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Author Topic:   HELP: TROUBLE WITH BRAKES
fridge
Member
posted January 08, 2002 09:41 PM
last season, i had a brake problem, i found my left rear caliper hanging after the top bolt broke, it was grinding the brake pad into my rotor, i put new pads on but the bracket on the birdcage was bent and i tried to bend it back in place we got it far enough to were it looked like it would work, we bled the brakes, but i went out and raced and lost my brakes pretty much completely, i had to pump the brakes so they would work just a little bit, in the pits i would push the brakes in, half way in they had a real rough spot i could feel in the pedal,

i am not sure what is wrong, i was thinking the brakes got real hot when the pad was grinding, so mayeb the fluid is bad, the brakes were steaming the weekend before i found the pad grinding into the rotor, thats how i found it

any help would be great


thanks,
jeremy


jonboy
Member
posted January 08, 2002 11:07 PM
You have experienced a problem I have seen from time to time on street cars with phenolic caliper pistons. When the caliper sticks or the bracket is bent (either one leaving the pad against the rotor) the brake fluid is superheated by the friction. This causes the brake fluid to boil and lose its hydralic properties. Flush the brake system and this should fix it as long as the caliper is okay and the bracket is in the right position (otherwise it will happen again). Also the brake pad must go flat against the rotor or the pedal will feel spongy or have excessive travel. Try leaving out the o-rings around the caliper pins in the caliper to free up the caliper. They may rattle a bit but they are less likely to seize under excessive heat. I also use non metalic brake pads on the rear (GM metric caliper D154 raybestos) as they come to working temp faster but they are more likely to fade if you ride them. They also transfer less heat into the caliper and therefore into the brake fluid. You better stick to semi-metalic on the front. Use a high-temp brake fluid such as the Wilwood brand. Stay away from the silicone fluids. Bleed it frequently. Hope this helps. Lets go racin.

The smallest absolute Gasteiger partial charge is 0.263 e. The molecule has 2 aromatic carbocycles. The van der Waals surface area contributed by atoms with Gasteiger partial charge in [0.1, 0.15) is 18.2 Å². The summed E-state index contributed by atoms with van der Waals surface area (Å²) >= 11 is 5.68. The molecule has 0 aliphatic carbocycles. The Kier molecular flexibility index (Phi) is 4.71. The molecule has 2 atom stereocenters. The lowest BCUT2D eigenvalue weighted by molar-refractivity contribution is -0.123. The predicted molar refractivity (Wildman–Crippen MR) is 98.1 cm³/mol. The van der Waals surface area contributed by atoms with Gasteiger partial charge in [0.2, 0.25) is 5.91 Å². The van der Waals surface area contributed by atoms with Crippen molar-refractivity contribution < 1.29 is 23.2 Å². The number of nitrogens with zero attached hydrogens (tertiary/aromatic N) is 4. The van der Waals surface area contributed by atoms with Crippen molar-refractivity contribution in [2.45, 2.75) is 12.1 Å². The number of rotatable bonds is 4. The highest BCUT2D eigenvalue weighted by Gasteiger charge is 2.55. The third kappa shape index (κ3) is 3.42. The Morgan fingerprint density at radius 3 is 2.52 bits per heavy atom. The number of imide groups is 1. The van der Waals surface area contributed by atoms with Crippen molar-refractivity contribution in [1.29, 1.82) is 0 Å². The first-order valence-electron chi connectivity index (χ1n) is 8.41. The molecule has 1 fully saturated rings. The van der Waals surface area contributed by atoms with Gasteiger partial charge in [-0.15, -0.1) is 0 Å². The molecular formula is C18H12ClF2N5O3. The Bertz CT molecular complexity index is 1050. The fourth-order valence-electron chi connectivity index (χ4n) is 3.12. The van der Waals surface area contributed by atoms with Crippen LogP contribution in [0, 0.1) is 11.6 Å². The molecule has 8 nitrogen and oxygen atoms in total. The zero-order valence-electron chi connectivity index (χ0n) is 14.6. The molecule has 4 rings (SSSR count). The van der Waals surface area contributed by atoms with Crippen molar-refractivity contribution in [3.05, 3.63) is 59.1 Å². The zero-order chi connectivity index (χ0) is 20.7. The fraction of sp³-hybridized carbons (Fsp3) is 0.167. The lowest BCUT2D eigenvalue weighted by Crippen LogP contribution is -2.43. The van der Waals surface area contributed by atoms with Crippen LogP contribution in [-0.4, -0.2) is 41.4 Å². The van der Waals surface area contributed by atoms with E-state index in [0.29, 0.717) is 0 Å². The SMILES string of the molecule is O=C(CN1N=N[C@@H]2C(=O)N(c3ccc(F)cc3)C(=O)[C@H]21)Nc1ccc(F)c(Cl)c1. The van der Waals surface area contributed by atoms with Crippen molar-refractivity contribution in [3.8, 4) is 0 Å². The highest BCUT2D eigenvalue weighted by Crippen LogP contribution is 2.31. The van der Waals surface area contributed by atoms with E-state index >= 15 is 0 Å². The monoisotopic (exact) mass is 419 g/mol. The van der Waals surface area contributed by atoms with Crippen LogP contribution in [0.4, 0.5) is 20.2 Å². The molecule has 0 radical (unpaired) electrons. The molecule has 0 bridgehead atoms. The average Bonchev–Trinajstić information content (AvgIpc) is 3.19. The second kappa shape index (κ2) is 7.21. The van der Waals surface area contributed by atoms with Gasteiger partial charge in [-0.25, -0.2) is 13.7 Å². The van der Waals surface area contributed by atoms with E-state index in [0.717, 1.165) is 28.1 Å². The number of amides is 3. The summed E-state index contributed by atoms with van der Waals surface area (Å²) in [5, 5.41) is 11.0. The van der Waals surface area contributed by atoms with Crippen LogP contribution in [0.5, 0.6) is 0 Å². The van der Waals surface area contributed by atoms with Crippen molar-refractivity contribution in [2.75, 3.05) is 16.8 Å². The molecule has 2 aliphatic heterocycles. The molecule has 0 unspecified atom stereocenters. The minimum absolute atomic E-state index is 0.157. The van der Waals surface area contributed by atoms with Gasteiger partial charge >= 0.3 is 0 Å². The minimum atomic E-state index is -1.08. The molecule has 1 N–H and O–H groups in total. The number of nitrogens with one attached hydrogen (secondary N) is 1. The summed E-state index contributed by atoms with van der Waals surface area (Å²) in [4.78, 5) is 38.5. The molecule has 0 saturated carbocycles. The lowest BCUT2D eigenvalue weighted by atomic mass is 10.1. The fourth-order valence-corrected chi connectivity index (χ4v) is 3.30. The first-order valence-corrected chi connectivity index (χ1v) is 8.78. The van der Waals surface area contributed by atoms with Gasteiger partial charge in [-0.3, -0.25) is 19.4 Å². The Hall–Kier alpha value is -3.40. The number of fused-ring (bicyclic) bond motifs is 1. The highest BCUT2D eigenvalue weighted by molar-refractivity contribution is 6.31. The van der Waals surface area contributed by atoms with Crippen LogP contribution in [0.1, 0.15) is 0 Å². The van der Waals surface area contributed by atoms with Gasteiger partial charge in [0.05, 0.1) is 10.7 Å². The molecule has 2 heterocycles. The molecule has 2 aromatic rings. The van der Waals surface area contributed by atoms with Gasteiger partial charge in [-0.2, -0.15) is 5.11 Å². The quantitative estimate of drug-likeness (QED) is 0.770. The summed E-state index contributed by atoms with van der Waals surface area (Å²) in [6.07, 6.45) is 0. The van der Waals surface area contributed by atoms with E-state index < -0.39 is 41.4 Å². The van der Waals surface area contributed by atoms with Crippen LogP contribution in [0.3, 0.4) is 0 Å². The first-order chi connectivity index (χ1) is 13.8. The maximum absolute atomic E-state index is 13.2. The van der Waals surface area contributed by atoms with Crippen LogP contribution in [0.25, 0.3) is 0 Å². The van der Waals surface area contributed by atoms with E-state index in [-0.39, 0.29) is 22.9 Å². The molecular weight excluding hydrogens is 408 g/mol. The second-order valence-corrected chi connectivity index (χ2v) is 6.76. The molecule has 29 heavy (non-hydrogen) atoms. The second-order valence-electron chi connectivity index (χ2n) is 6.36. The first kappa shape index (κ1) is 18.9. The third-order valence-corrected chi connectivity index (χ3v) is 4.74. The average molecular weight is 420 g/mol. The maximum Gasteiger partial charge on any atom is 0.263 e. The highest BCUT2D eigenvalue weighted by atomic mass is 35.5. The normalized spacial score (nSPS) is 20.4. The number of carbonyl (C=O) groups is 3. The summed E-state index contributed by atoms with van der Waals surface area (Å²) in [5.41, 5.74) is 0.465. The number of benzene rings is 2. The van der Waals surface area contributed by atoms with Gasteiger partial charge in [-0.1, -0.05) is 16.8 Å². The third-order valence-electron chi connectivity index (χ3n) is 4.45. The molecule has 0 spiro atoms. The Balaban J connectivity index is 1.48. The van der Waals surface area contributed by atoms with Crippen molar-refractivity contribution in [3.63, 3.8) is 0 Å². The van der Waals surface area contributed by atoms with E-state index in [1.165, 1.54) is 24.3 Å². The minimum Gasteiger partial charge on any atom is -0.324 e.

fridge
Member
posted January 09, 2002 08:29 AM
thanks for the help, i will try doing what you said, hopefully it fixes the problem

thanks
jeremy


Chad
Member
posted January 10, 2002 01:53 PM
I also had lots of trouble with my brakes. I found my problem to be the caliper mount was not square to the rotor. Once I replaced with new mounts making sure they're square (by applying pedal pressure as I welded them to the axle tube) and put in new pads and calipers, it's a huge difference. The car rotates like it has three wheel brakes. I would also recommend using good brake pads. I use Brakeman pads on the rear, and Performance Friction on the fronts. The pads are very pricey, but well worth it when it comes to stopping and rotating the car. I also agree with taking the rubber o-rings out of the caliper. The caliper did rattle a bit, but no problems.